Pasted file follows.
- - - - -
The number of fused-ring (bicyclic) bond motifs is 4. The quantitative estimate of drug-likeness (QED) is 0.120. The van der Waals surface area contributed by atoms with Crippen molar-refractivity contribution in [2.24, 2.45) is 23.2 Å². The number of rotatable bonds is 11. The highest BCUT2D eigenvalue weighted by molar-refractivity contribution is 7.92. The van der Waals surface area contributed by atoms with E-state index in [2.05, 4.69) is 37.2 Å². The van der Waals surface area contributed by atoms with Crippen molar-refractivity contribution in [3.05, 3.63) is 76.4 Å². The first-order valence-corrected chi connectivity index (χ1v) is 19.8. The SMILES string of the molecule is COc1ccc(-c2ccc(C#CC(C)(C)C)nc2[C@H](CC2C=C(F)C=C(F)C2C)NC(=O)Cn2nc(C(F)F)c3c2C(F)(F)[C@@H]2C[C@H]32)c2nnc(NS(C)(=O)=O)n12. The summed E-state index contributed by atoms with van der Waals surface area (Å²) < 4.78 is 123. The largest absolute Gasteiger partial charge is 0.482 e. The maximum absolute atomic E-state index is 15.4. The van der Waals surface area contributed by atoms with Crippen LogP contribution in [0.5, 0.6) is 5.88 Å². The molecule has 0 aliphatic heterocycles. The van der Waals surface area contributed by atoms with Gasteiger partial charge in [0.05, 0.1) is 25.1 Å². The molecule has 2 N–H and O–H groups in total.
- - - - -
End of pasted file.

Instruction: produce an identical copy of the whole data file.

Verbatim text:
The number of fused-ring (bicyclic) bond motifs is 4. The quantitative estimate of drug-likeness (QED) is 0.120. The van der Waals surface area contributed by atoms with Crippen molar-refractivity contribution in [2.24, 2.45) is 23.2 Å². The number of rotatable bonds is 11. The highest BCUT2D eigenvalue weighted by molar-refractivity contribution is 7.92. The van der Waals surface area contributed by atoms with E-state index in [2.05, 4.69) is 37.2 Å². The van der Waals surface area contributed by atoms with Crippen molar-refractivity contribution in [3.05, 3.63) is 76.4 Å². The first-order valence-corrected chi connectivity index (χ1v) is 19.8. The SMILES string of the molecule is COc1ccc(-c2ccc(C#CC(C)(C)C)nc2[C@H](CC2C=C(F)C=C(F)C2C)NC(=O)Cn2nc(C(F)F)c3c2C(F)(F)[C@@H]2C[C@H]32)c2nnc(NS(C)(=O)=O)n12. The summed E-state index contributed by atoms with van der Waals surface area (Å²) < 4.78 is 123. The largest absolute Gasteiger partial charge is 0.482 e. The maximum absolute atomic E-state index is 15.4. The van der Waals surface area contributed by atoms with Crippen LogP contribution in [0.5, 0.6) is 5.88 Å². The molecule has 0 aliphatic heterocycles. The van der Waals surface area contributed by atoms with Gasteiger partial charge in [0.05, 0.1) is 25.1 Å². The molecule has 2 N–H and O–H groups in total.